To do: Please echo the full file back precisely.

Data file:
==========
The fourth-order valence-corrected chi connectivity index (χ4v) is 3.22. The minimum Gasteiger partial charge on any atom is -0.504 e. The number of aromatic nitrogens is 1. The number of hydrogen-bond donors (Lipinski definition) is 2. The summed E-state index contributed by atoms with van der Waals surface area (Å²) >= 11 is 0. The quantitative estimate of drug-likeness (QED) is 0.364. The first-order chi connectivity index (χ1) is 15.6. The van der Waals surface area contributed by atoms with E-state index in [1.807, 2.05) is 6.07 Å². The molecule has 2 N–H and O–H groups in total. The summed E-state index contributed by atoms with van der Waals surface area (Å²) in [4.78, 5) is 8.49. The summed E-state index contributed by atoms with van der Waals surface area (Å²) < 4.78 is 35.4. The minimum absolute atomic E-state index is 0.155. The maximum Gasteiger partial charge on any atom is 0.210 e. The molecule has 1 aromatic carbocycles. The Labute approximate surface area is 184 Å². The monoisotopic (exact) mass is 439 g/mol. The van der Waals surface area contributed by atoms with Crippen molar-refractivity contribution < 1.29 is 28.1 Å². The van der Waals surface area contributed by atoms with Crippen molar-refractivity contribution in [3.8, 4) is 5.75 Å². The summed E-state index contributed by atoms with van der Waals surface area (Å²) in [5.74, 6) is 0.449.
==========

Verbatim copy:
The fourth-order valence-corrected chi connectivity index (χ4v) is 3.22. The minimum Gasteiger partial charge on any atom is -0.504 e. The number of aromatic nitrogens is 1. The number of hydrogen-bond donors (Lipinski definition) is 2. The summed E-state index contributed by atoms with van der Waals surface area (Å²) >= 11 is 0. The quantitative estimate of drug-likeness (QED) is 0.364. The first-order chi connectivity index (χ1) is 15.6. The van der Waals surface area contributed by atoms with E-state index in [1.807, 2.05) is 6.07 Å². The molecule has 2 N–H and O–H groups in total. The summed E-state index contributed by atoms with van der Waals surface area (Å²) in [4.78, 5) is 8.49. The summed E-state index contributed by atoms with van der Waals surface area (Å²) < 4.78 is 35.4. The minimum absolute atomic E-state index is 0.155. The maximum Gasteiger partial charge on any atom is 0.210 e. The molecule has 1 aromatic carbocycles. The Labute approximate surface area is 184 Å². The monoisotopic (exact) mass is 439 g/mol. The van der Waals surface area contributed by atoms with Crippen molar-refractivity contribution < 1.29 is 28.1 Å². The van der Waals surface area contributed by atoms with Crippen molar-refractivity contribution in [3.8, 4) is 5.75 Å². The summed E-state index contributed by atoms with van der Waals surface area (Å²) in [5.74, 6) is 0.449.